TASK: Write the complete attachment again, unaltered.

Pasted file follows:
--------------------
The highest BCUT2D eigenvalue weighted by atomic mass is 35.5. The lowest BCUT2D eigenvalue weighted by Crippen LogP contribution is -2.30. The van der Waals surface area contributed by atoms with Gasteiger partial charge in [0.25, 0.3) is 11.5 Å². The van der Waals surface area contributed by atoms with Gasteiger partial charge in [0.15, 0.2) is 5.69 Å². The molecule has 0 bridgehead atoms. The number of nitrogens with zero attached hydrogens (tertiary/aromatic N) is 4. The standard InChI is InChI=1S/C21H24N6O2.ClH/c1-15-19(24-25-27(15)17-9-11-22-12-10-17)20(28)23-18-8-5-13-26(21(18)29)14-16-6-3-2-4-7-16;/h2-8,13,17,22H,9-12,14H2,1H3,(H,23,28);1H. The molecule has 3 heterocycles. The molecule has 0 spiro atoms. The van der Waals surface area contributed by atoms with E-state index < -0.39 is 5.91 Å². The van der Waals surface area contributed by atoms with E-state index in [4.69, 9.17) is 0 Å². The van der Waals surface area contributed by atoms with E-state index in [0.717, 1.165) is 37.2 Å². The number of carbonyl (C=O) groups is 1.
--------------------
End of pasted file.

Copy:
The highest BCUT2D eigenvalue weighted by atomic mass is 35.5. The lowest BCUT2D eigenvalue weighted by Crippen LogP contribution is -2.30. The van der Waals surface area contributed by atoms with Gasteiger partial charge in [0.25, 0.3) is 11.5 Å². The van der Waals surface area contributed by atoms with Gasteiger partial charge in [0.15, 0.2) is 5.69 Å². The molecule has 0 bridgehead atoms. The number of nitrogens with zero attached hydrogens (tertiary/aromatic N) is 4. The standard InChI is InChI=1S/C21H24N6O2.ClH/c1-15-19(24-25-27(15)17-9-11-22-12-10-17)20(28)23-18-8-5-13-26(21(18)29)14-16-6-3-2-4-7-16;/h2-8,13,17,22H,9-12,14H2,1H3,(H,23,28);1H. The molecule has 3 heterocycles. The molecule has 0 spiro atoms. The van der Waals surface area contributed by atoms with E-state index < -0.39 is 5.91 Å². The van der Waals surface area contributed by atoms with E-state index in [4.69, 9.17) is 0 Å². The van der Waals surface area contributed by atoms with E-state index in [0.717, 1.165) is 37.2 Å². The number of carbonyl (C=O) groups is 1.